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Old 20th Oct 2017, 4:36 pm   #21
MrBungle
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Default Re: Chinese electronics and The Art of Electronics

Also worth considering the companion book for it, which is Learning the Art of Electronics. I bought this as well just to see and there's a lot to learn in it. For example, one of the sections, you build your own operational amplifier from a discrete transistor array and then characterise its performance as you make modifications to it. I went through this and it was great fun!

Last edited by MrBungle; 20th Oct 2017 at 4:38 pm. Reason: Fix terrible English!
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Old 20th Oct 2017, 7:13 pm   #22
chriswood1900
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Default Re: Chinese electronics and The Art of Electronics

Thanks for the tip I will see about getting a copy, the op amp does sound like fun.
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Old 20th Oct 2017, 8:11 pm   #23
MrBungle
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Default Re: Chinese electronics and The Art of Electronics

Online preview here including ToC. Needs a fairly well stocked workshop to complete: https://www.book2look.com/vbook.aspx?id=9780521177238
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Old 20th Oct 2017, 10:36 pm   #24
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Default Re: Chinese electronics and The Art of Electronics

I'm fascinated that it's worth investing in the plant and skills to "freshen up" ICs and the like- how long before KT66s, EM34s etc. become worth zero-houring?! A very different technology and skill-set, granted, but it seems that where there's a will, there's a way.
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Old 21st Oct 2017, 5:11 pm   #25
cmjones01
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Default Re: Chinese electronics and The Art of Electronics

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Originally Posted by Argus25 View Post
I have been quite astonished of late at the re-manufacturing or refurbishing of semiconductors and IC's that has been going from Shenzhen, that doco helps explain some of it.
Yes, it's remarkable. What I find most interesting is this local ecosystem for getting things done. Many of the projects I work on get built in tens or hundreds, which is in the annoying gap between prototyping and mass production. If I could walk round the corner and chat with a selection of eager PCB suppliers, component vendors and assemblers, that would be marvellous.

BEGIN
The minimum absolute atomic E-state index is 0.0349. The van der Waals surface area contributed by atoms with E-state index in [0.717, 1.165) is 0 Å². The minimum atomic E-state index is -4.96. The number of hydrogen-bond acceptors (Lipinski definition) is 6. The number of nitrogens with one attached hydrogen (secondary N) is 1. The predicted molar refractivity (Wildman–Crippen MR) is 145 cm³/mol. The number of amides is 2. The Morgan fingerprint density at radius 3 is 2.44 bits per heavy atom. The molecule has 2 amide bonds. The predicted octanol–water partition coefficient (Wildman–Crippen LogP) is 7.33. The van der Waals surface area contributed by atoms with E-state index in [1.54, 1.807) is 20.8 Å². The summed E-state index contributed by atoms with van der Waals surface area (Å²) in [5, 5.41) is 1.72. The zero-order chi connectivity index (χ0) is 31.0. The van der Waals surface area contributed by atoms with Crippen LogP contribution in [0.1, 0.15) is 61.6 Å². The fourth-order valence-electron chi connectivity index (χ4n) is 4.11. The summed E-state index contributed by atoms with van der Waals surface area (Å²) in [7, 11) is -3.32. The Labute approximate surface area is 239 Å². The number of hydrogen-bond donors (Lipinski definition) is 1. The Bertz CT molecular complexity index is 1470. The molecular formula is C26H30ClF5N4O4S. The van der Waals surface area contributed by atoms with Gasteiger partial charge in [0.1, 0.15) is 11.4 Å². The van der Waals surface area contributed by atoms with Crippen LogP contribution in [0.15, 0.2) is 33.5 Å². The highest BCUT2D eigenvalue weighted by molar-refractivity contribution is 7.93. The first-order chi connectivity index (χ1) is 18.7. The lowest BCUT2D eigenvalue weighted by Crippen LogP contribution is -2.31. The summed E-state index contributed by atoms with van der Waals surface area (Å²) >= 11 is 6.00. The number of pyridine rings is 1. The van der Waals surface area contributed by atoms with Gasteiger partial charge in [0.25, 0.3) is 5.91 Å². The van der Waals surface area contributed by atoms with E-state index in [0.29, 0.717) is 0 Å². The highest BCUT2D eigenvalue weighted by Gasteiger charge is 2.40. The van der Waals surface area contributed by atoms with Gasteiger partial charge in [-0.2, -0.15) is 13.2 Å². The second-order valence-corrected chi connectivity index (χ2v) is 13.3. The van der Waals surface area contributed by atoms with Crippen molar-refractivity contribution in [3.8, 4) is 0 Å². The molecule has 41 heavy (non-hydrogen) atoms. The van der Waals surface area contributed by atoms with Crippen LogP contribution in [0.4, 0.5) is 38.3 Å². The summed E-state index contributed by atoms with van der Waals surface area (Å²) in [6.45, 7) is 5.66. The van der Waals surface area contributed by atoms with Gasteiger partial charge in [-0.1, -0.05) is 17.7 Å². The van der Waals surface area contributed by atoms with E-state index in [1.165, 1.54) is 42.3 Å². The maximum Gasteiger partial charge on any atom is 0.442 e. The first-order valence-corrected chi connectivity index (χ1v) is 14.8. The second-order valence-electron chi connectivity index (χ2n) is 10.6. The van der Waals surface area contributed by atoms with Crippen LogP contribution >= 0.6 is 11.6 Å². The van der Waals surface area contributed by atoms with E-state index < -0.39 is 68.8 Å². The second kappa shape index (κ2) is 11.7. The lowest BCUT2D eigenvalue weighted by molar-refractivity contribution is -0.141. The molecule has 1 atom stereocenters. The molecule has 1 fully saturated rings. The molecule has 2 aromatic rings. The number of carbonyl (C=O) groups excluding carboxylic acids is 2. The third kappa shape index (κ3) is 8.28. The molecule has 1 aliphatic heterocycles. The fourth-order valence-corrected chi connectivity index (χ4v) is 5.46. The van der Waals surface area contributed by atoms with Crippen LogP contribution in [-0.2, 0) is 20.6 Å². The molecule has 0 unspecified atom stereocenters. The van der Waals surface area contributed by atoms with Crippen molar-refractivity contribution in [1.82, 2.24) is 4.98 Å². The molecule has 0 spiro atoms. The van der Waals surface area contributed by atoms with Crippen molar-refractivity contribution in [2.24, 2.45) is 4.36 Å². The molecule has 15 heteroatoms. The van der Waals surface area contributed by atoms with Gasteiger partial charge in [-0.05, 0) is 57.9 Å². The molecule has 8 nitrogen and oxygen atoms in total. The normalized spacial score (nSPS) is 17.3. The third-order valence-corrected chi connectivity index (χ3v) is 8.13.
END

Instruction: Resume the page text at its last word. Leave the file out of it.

The recycled components are an interesting one. It's stick my neck out and say that for many uncritical applications nobody really cares about the history of the parts as long as most of them work. I've been stung (fortunately not at my own expense) with supposedly legitimate parts from official distributors which turned out to be anything but. My favourite was some StrongArm SA1100 processors which actually had no silicon inside. I wondered why the boards wouldn't boot up, and after exhausting all the expected possibilities we X-rayed the chips and found nothing in there but a tangle of bond wires. We didn't know whether to laugh or cry!

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Old 21st Oct 2017, 5:46 pm   #26
dseymo1
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Default Re: Chinese electronics and The Art of Electronics

I think if the 'remanufactured' components were sold as such, it would be a very laudable exercise; like many here, I suspect, I'm a supporter of reuse over recycling.
If the better-quality examples were subjected to relability testing, I wonder how they'd fare? Bathtub curves and all that, I know, but at the rate consumer electronics turn over these days, I suspect that many have in reality seen very little prior use.
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Old 24th Oct 2017, 7:07 am   #27
mole42uk
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Default Re: Chinese electronics and The Art of Electronics

In my day job I get to repair lots of modern electronic keyboards - from cheapish home use types to expensive professional ones. It is very rare that a semiconductor device fails unless it is part of the power supply. Even those failures are rare compared to the failure of 'user interface' parts, most especially power sockets.

Using parts recycled from the pcbs of most low-power electronics should be quite reliable.
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